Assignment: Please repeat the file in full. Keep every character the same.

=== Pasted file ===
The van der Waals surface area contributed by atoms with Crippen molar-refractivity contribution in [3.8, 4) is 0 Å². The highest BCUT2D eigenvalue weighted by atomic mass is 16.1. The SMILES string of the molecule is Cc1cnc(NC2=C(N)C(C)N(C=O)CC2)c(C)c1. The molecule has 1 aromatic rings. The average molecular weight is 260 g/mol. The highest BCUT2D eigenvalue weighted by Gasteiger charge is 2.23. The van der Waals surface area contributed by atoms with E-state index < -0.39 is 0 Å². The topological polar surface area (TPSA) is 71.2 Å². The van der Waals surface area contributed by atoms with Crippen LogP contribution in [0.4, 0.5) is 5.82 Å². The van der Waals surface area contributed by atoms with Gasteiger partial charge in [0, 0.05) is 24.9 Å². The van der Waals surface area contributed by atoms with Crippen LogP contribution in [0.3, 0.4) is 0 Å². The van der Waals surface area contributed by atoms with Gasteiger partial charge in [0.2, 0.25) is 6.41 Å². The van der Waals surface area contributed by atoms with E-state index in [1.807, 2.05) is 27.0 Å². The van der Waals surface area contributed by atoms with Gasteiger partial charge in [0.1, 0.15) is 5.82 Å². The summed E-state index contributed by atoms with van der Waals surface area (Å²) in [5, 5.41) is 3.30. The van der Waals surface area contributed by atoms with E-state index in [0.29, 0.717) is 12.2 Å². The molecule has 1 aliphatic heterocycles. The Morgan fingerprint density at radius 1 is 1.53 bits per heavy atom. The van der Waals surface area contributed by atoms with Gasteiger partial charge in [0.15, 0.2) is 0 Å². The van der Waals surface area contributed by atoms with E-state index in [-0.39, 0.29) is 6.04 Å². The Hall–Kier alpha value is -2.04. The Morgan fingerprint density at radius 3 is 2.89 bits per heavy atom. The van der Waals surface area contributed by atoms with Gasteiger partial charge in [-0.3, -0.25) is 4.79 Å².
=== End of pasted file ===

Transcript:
The van der Waals surface area contributed by atoms with Crippen molar-refractivity contribution in [3.8, 4) is 0 Å². The highest BCUT2D eigenvalue weighted by atomic mass is 16.1. The SMILES string of the molecule is Cc1cnc(NC2=C(N)C(C)N(C=O)CC2)c(C)c1. The molecule has 1 aromatic rings. The average molecular weight is 260 g/mol. The highest BCUT2D eigenvalue weighted by Gasteiger charge is 2.23. The van der Waals surface area contributed by atoms with E-state index < -0.39 is 0 Å². The topological polar surface area (TPSA) is 71.2 Å². The van der Waals surface area contributed by atoms with Crippen LogP contribution in [0.4, 0.5) is 5.82 Å². The van der Waals surface area contributed by atoms with Gasteiger partial charge in [0, 0.05) is 24.9 Å². The van der Waals surface area contributed by atoms with Crippen LogP contribution in [0.3, 0.4) is 0 Å². The van der Waals surface area contributed by atoms with Gasteiger partial charge in [0.2, 0.25) is 6.41 Å². The van der Waals surface area contributed by atoms with E-state index in [1.807, 2.05) is 27.0 Å². The van der Waals surface area contributed by atoms with Gasteiger partial charge in [0.1, 0.15) is 5.82 Å². The summed E-state index contributed by atoms with van der Waals surface area (Å²) in [5, 5.41) is 3.30. The van der Waals surface area contributed by atoms with E-state index in [0.29, 0.717) is 12.2 Å². The molecule has 1 aliphatic heterocycles. The Morgan fingerprint density at radius 1 is 1.53 bits per heavy atom. The van der Waals surface area contributed by atoms with Gasteiger partial charge in [0.15, 0.2) is 0 Å². The van der Waals surface area contributed by atoms with E-state index in [-0.39, 0.29) is 6.04 Å². The Hall–Kier alpha value is -2.04. The Morgan fingerprint density at radius 3 is 2.89 bits per heavy atom. The van der Waals surface area contributed by atoms with Gasteiger partial charge in [-0.3, -0.25) is 4.79 Å².